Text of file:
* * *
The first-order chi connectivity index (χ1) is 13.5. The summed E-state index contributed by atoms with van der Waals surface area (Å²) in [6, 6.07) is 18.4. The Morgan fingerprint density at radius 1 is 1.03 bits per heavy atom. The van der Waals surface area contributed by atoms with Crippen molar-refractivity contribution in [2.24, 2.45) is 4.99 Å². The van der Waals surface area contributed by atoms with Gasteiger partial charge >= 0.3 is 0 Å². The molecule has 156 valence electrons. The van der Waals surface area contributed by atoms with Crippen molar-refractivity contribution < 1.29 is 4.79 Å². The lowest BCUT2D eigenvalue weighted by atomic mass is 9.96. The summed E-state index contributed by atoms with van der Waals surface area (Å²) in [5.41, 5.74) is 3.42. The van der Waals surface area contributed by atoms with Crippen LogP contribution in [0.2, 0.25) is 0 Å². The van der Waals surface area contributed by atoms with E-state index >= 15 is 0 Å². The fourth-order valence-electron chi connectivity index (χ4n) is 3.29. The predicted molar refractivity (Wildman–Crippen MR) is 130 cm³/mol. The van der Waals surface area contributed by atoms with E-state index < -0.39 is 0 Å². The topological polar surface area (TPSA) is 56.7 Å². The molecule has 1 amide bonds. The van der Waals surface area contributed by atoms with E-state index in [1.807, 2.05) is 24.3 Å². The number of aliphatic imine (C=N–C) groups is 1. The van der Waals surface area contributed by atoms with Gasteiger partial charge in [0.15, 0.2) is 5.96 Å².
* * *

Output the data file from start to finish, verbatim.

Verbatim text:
The first-order chi connectivity index (χ1) is 13.5. The summed E-state index contributed by atoms with van der Waals surface area (Å²) in [6, 6.07) is 18.4. The Morgan fingerprint density at radius 1 is 1.03 bits per heavy atom. The van der Waals surface area contributed by atoms with Crippen molar-refractivity contribution in [2.24, 2.45) is 4.99 Å². The van der Waals surface area contributed by atoms with Gasteiger partial charge >= 0.3 is 0 Å². The molecule has 156 valence electrons. The van der Waals surface area contributed by atoms with Crippen molar-refractivity contribution < 1.29 is 4.79 Å². The lowest BCUT2D eigenvalue weighted by atomic mass is 9.96. The summed E-state index contributed by atoms with van der Waals surface area (Å²) in [5.41, 5.74) is 3.42. The van der Waals surface area contributed by atoms with Crippen LogP contribution in [0.2, 0.25) is 0 Å². The van der Waals surface area contributed by atoms with E-state index >= 15 is 0 Å². The fourth-order valence-electron chi connectivity index (χ4n) is 3.29. The predicted molar refractivity (Wildman–Crippen MR) is 130 cm³/mol. The van der Waals surface area contributed by atoms with E-state index < -0.39 is 0 Å². The topological polar surface area (TPSA) is 56.7 Å². The molecule has 1 amide bonds. The van der Waals surface area contributed by atoms with E-state index in [1.807, 2.05) is 24.3 Å². The number of aliphatic imine (C=N–C) groups is 1. The van der Waals surface area contributed by atoms with Gasteiger partial charge in [0.15, 0.2) is 5.96 Å².